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Function questions

  1. Apr 17, 2007 #1
    1. The problem statement, all variables and given/known data
    a) If f and g are continous functions how do you show f-g is continous?

    b) if f is continous then f inverse exists?


    3. The attempt at a solution
    a) Do you look at the sets that f and g maps points in the domain into?

    b) I think so.
     
  2. jcsd
  3. Apr 17, 2007 #2

    HallsofIvy

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    (a) How about looking at [itex]|f(x)- g(x)- (f(a)- g(a))|\le |f(x)- f(a)|+ |g(x)-g(a)| as just about every calculus book does? Since f is continuous (at a) you can make that first absolute value less than any [itex]\epsilon[/itex], since g is continuous (at a), you can make the second absolute value less than any epsilon.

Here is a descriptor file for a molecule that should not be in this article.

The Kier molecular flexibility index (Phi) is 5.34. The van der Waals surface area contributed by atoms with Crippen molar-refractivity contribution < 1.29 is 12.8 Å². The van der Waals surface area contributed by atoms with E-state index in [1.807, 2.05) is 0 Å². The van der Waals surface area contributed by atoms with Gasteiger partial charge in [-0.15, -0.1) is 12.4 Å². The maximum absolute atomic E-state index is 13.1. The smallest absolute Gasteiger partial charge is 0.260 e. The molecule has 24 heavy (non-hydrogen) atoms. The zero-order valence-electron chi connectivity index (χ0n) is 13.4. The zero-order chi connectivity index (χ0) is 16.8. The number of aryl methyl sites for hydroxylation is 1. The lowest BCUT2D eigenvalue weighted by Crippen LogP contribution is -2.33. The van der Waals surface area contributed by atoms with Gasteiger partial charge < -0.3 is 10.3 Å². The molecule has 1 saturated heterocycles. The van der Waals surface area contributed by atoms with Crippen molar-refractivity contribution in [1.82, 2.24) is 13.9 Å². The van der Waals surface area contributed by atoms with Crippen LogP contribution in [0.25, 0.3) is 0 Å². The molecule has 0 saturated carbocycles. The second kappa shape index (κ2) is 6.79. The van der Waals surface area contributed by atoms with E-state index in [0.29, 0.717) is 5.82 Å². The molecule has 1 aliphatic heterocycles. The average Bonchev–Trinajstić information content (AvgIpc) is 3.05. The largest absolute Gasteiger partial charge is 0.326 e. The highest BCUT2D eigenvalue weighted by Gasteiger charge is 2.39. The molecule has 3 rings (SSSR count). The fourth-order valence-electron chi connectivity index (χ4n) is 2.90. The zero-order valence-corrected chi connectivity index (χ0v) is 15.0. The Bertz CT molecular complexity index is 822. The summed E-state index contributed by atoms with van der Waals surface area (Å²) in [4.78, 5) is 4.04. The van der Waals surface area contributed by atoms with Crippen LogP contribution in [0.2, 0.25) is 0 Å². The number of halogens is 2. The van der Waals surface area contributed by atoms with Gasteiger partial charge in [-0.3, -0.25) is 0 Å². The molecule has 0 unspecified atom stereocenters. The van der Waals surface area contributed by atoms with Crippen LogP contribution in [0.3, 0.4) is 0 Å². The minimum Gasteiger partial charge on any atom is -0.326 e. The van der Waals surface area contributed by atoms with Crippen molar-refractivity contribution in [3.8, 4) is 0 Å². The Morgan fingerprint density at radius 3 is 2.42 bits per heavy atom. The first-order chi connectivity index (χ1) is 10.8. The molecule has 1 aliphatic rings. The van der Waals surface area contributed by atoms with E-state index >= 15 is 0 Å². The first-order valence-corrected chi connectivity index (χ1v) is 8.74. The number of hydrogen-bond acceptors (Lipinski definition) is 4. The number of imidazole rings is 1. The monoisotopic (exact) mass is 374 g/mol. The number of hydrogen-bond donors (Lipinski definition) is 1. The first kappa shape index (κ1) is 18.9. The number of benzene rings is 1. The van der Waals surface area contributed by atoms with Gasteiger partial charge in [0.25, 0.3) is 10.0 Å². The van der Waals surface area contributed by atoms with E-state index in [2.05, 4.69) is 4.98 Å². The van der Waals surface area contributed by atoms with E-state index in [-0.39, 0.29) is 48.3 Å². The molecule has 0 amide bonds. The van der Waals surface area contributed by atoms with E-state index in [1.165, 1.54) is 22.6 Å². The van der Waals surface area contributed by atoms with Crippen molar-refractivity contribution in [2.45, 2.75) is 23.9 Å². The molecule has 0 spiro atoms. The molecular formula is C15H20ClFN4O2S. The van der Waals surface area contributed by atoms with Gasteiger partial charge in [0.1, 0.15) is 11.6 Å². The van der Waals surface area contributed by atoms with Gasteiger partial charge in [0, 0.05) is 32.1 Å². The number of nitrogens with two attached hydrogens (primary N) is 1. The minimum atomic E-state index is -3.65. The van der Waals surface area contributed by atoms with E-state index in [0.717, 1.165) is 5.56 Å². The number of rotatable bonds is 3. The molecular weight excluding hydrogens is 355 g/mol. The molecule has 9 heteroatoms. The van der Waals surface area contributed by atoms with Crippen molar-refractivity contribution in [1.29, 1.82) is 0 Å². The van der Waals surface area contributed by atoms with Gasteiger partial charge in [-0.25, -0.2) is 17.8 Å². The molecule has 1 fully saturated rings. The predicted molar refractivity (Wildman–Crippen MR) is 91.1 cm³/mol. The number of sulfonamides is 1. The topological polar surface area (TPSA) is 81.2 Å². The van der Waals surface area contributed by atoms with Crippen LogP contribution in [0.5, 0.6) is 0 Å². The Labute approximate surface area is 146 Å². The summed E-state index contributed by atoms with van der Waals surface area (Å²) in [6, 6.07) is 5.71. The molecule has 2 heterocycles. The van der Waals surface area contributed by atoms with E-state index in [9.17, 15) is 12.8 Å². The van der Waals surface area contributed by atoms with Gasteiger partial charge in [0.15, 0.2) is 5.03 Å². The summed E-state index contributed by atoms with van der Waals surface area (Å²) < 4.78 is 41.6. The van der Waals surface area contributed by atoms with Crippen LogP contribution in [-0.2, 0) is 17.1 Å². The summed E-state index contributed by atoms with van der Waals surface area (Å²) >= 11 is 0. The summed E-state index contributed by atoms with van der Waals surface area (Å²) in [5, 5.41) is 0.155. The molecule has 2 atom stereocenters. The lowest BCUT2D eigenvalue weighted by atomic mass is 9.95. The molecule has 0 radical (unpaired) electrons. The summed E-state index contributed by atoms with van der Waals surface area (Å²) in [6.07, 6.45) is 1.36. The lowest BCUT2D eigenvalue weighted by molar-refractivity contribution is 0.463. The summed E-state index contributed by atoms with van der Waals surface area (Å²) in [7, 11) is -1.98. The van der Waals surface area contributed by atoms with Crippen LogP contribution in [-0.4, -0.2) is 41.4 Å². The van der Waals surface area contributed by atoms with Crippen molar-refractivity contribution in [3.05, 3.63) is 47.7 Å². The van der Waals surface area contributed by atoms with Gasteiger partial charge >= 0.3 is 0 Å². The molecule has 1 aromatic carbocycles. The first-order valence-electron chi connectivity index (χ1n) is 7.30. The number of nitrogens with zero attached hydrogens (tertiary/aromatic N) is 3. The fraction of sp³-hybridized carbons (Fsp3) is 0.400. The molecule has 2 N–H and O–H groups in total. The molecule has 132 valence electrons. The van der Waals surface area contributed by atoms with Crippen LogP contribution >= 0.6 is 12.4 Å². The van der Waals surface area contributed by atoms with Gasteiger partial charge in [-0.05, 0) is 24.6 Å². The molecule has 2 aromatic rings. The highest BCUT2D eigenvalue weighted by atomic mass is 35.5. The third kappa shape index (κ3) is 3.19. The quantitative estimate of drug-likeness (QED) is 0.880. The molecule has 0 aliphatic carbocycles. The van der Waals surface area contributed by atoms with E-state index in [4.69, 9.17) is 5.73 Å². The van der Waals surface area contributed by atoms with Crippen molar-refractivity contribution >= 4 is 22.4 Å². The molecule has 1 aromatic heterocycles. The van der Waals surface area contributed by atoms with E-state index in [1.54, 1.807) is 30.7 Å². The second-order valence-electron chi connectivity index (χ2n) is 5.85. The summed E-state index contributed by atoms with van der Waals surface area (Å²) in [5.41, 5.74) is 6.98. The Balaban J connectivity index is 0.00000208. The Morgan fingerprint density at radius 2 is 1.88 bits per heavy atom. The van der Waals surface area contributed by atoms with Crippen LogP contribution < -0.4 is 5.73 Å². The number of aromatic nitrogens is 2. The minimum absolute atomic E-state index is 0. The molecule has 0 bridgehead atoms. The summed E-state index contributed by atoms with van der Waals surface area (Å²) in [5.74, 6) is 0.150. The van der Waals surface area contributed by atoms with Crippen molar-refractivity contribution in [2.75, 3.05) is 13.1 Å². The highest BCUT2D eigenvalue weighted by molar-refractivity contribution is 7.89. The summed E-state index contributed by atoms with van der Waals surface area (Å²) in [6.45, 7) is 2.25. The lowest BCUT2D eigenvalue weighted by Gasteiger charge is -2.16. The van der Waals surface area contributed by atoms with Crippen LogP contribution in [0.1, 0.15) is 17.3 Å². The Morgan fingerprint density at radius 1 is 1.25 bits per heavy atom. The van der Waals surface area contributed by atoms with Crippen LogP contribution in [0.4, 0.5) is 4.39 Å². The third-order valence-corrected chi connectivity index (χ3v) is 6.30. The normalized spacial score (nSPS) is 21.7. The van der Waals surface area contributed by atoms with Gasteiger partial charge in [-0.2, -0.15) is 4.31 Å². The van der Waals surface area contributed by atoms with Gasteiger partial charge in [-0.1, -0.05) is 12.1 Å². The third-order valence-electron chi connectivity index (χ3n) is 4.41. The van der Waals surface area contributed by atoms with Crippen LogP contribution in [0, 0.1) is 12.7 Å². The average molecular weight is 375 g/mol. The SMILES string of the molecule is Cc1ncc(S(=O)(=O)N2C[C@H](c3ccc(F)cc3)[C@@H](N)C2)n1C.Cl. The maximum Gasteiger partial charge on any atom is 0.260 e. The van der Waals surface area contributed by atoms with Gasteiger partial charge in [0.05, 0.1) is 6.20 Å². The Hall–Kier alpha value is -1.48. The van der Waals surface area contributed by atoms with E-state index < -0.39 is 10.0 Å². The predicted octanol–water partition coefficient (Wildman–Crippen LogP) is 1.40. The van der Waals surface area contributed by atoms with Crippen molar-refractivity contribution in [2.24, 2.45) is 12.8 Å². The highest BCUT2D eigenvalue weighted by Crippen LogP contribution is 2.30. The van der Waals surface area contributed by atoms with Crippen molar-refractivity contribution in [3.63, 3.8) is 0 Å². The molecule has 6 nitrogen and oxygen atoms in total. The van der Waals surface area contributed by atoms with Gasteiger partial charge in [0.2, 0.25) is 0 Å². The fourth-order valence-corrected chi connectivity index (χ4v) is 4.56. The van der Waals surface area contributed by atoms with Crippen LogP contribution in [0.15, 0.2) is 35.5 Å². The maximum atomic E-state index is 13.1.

(b) What about y= x2 with domain all real numbers? Is it continous? Does it have an inverse? What do the DEFINITIONS of "continous" and "inverse function" have to do with each other?
     
  4. Apr 17, 2007 #3
    For y=x^2 it has an inverse for [0,infinity) but not all the real numbers, so no for b)
     
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